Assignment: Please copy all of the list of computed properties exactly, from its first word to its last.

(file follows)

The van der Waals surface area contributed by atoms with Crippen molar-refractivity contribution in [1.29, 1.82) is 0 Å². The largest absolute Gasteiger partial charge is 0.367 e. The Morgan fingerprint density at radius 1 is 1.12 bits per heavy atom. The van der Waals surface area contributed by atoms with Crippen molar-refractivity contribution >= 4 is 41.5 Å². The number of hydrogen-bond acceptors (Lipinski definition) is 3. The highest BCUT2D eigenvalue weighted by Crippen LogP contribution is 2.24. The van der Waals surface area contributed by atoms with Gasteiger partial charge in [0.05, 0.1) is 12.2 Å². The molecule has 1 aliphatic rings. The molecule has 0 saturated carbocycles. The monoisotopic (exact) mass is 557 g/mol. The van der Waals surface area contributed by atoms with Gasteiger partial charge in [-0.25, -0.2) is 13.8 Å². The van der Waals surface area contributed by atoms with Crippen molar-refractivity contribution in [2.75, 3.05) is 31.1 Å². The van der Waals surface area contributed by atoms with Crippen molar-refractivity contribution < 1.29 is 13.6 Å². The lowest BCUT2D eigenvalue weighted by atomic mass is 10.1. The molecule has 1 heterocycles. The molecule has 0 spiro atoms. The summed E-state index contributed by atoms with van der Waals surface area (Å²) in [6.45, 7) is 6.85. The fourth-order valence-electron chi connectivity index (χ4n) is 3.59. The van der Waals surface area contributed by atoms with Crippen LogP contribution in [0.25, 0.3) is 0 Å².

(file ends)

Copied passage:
The van der Waals surface area contributed by atoms with Crippen molar-refractivity contribution in [1.29, 1.82) is 0 Å². The largest absolute Gasteiger partial charge is 0.367 e. The Morgan fingerprint density at radius 1 is 1.12 bits per heavy atom. The van der Waals surface area contributed by atoms with Crippen molar-refractivity contribution >= 4 is 41.5 Å². The number of hydrogen-bond acceptors (Lipinski definition) is 3. The highest BCUT2D eigenvalue weighted by Crippen LogP contribution is 2.24. The van der Waals surface area contributed by atoms with Gasteiger partial charge in [0.05, 0.1) is 12.2 Å². The molecule has 1 aliphatic rings. The molecule has 0 saturated carbocycles. The monoisotopic (exact) mass is 557 g/mol. The van der Waals surface area contributed by atoms with Gasteiger partial charge in [-0.25, -0.2) is 13.8 Å². The van der Waals surface area contributed by atoms with Crippen molar-refractivity contribution in [2.75, 3.05) is 31.1 Å². The van der Waals surface area contributed by atoms with Crippen molar-refractivity contribution < 1.29 is 13.6 Å². The lowest BCUT2D eigenvalue weighted by atomic mass is 10.1. The molecule has 1 heterocycles. The molecule has 0 spiro atoms. The summed E-state index contributed by atoms with van der Waals surface area (Å²) in [6.45, 7) is 6.85. The fourth-order valence-electron chi connectivity index (χ4n) is 3.59. The van der Waals surface area contributed by atoms with Crippen LogP contribution in [0.25, 0.3) is 0 Å².